By a separate petition respondent also sought a Family Court order directing petitioner to pay him child support for the child residing with him. After a hearing, Family Court entered a violation of support order against respondent, dismissed his petition for child support and dismissed his cross petition, holding that Family Court had no authority to overturn an order made in Supreme Court. Respondent then appealed from Family Court’s orders. (Notice, mothers do not pay support!)
(If the family court had no jurisdiction to modify the supreme court order as stated by Spain, then how does the family court have the authority to enforce the supreme court order? It doesn’t.)
Thereafter, raising the CSSA violation issue, respondent moved in Supreme Court, Clinton County, for an order vacating the child support provisions of the 1992 judgment of divorce and awarding him child support for the child who resides with him. Supreme Court (Dawson, J.) agreed with respondent, concluding that the parties’ 1992 stipulation did not comport with the CSSA.
Where, as here, Supreme Court does not expressly retain jurisdiction to enforce or modify a judgment of divorce, Family Court may entertain an application to enforce or modify. Inasmuch as the 1992 Supreme Court judgment of divorce—which incorporated the parties’ stipulation did not retain exclusive jurisdiction over the issue of child support, Family Court had jurisdiction to enforce the child support to which the parties agreed in their 1992 stipulation. (They lie!)
(The New York State Constitution Art 6 §13 requires that the supreme court tyo REFER the issues of custody and child support to the family court. The Constitution does not require that the supreme court retain jurisdiction as Spain states. If the family court had jurisdiction to enforce the supreme court order then it had jurisdiction to modify the supreme court order. It did not have the authority to do either as there was no referral. The issues on appeal were jurisdiction, matter should have been transferred to supreme court, supreme & family court support orders did not comply with CSSA, Peter should have received support for his son. These judges do not follow the law.)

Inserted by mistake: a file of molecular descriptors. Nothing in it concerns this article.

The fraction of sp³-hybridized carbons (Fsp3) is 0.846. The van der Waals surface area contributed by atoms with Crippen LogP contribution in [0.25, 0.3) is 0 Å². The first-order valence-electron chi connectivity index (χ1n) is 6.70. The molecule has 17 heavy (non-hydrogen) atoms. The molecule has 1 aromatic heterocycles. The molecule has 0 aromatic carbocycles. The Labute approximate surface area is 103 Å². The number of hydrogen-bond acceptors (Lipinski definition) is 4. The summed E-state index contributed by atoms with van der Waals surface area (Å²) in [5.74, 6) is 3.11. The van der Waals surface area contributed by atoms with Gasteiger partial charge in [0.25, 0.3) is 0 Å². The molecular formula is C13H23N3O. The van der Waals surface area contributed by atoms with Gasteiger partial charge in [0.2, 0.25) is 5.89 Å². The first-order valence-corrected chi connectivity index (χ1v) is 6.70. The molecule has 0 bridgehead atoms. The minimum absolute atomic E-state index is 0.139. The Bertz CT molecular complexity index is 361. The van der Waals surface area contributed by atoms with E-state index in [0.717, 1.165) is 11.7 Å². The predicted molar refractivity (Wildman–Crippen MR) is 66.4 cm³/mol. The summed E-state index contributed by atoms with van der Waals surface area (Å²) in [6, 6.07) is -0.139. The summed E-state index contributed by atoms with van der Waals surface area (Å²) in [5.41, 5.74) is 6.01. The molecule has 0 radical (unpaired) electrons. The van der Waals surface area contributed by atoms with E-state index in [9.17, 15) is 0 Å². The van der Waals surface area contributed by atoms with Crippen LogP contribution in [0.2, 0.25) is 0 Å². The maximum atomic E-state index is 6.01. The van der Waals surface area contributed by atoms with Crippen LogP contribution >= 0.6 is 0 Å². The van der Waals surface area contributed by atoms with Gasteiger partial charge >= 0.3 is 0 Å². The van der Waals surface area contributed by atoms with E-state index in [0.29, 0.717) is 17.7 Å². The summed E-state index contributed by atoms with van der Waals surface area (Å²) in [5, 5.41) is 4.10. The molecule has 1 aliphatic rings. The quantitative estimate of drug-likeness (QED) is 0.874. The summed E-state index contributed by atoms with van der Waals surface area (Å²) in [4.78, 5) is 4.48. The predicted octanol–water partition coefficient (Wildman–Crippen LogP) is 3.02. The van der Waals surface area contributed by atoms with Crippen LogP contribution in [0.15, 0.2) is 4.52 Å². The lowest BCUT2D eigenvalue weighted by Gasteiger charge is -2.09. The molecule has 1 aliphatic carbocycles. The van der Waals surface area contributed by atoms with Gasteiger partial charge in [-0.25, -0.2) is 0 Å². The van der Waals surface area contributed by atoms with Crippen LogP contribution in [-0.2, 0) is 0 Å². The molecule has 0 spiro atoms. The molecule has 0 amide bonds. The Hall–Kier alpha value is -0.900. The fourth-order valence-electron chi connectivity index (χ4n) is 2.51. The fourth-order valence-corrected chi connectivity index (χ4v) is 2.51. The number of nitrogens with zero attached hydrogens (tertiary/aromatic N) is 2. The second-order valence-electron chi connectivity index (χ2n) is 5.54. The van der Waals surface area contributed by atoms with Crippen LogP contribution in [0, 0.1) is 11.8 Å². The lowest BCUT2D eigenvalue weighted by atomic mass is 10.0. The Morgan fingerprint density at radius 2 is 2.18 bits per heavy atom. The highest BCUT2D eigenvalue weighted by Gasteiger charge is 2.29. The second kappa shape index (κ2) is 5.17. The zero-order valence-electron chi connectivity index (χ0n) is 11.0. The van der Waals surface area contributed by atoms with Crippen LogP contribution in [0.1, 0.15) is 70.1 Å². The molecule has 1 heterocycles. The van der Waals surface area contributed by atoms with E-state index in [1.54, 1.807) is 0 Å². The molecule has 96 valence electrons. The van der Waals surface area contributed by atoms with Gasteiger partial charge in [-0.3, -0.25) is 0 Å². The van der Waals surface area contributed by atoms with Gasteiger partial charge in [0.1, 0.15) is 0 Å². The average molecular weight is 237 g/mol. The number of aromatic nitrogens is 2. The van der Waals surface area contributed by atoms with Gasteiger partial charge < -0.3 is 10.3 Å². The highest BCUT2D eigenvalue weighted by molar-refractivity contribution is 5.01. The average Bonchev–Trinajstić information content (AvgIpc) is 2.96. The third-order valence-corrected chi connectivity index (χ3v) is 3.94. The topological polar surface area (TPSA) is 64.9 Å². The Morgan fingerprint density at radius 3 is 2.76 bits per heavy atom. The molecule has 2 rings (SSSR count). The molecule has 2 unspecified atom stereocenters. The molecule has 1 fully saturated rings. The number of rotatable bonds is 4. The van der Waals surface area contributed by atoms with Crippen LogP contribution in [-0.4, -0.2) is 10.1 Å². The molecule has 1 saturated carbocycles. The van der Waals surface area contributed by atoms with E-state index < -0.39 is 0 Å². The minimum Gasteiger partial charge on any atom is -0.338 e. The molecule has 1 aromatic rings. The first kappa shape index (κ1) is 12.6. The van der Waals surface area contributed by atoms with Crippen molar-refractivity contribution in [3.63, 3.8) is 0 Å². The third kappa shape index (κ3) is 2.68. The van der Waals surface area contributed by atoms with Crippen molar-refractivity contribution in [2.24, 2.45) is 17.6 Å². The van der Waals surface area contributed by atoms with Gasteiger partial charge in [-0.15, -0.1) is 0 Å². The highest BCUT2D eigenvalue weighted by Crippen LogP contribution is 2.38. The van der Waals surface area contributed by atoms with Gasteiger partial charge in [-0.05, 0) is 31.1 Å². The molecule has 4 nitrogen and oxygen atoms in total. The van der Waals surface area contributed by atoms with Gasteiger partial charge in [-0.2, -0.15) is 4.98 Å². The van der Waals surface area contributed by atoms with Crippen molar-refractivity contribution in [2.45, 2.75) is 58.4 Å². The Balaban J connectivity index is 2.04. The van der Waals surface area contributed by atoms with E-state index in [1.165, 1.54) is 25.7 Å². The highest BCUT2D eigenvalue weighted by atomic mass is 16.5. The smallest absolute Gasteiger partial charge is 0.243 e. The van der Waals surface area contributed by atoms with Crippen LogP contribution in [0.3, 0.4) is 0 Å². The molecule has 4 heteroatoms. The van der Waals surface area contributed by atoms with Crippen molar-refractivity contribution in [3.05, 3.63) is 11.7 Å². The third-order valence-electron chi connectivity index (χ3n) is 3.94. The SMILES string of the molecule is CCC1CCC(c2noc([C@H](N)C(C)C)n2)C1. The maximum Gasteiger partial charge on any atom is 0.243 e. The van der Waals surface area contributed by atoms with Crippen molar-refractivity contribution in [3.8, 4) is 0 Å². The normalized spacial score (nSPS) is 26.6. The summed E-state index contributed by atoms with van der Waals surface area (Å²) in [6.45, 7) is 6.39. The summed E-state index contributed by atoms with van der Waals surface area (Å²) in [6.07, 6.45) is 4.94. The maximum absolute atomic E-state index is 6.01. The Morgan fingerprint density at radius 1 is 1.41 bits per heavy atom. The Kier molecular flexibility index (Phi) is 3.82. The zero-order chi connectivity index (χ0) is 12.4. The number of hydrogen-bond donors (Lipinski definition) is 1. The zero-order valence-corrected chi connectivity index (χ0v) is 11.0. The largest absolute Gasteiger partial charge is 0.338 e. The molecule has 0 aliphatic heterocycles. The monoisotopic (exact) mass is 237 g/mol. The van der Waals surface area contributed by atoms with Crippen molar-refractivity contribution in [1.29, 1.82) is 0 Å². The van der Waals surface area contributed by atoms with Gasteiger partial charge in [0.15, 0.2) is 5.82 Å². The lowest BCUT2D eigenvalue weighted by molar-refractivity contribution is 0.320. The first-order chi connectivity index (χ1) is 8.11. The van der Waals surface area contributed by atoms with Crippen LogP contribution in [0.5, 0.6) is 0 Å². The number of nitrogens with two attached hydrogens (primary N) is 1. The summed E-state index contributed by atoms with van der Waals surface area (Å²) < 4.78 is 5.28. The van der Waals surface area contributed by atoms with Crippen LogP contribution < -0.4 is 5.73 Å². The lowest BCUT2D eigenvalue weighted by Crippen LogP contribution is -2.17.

Finally, although it was within Family Court’s discretion to treat respondent’s child support petition as an application to modify the child support provisions of the judgment of divorce, respondent never alleged any significant change in circumstances which would have provided Family Court with a basis upon which to modify Supreme Court’s child support order. (Yes, he did, the supreme & family court orders did not comply with the CSSA as required as nothing was done about the mother paying support to him.)
(Peter just found out his court order did not comply with the law from me. His “so-called” attorneys never told him. Why? The judge and the attorneys covered this up. The Supreme Court Judge was the only honorable one as he stated the stipulation and supreme court order did not comply with the law. So, Peter is to be punished for their illegal actions against him. The court then affirmed the family court orders.)
Terrorist Judges Spain, Cardona, Mercure, Peters and Graffeo as they lie about the facts and the appropriate case law. Why are these judges above the law? They have violated penal law §175.40 Issuing a false certificate
A few months later, Peter is again in court.
Liska v Clark, 263 A.D.2d 640 (3 rd. Dept. 1999) (2nd appeal)
Defendant’s (Peter) counsel stated on the record that defendant’s child support was established in accordance with the Child Support Standards Act (hereinafter CSSA) (see, Domestic Relations Law § 240 [1-b]; Family Ct Act § 413 ) and that both parties had been apprised by their attorneys of the child support guidelines.
Initially, we conclude that Supreme Court properly determined in its 1997 order that the 1992 stipulation failed to comport with the CSSA because it did not “specify the amount that such basic child support obligation [from plaintiff to defendant] would have been and the reason or reasons that such agreement or stipulation [did] not provide for payment of that amount“. (Why didn’t they determine this in Peter’s first appeal above as it was argued?)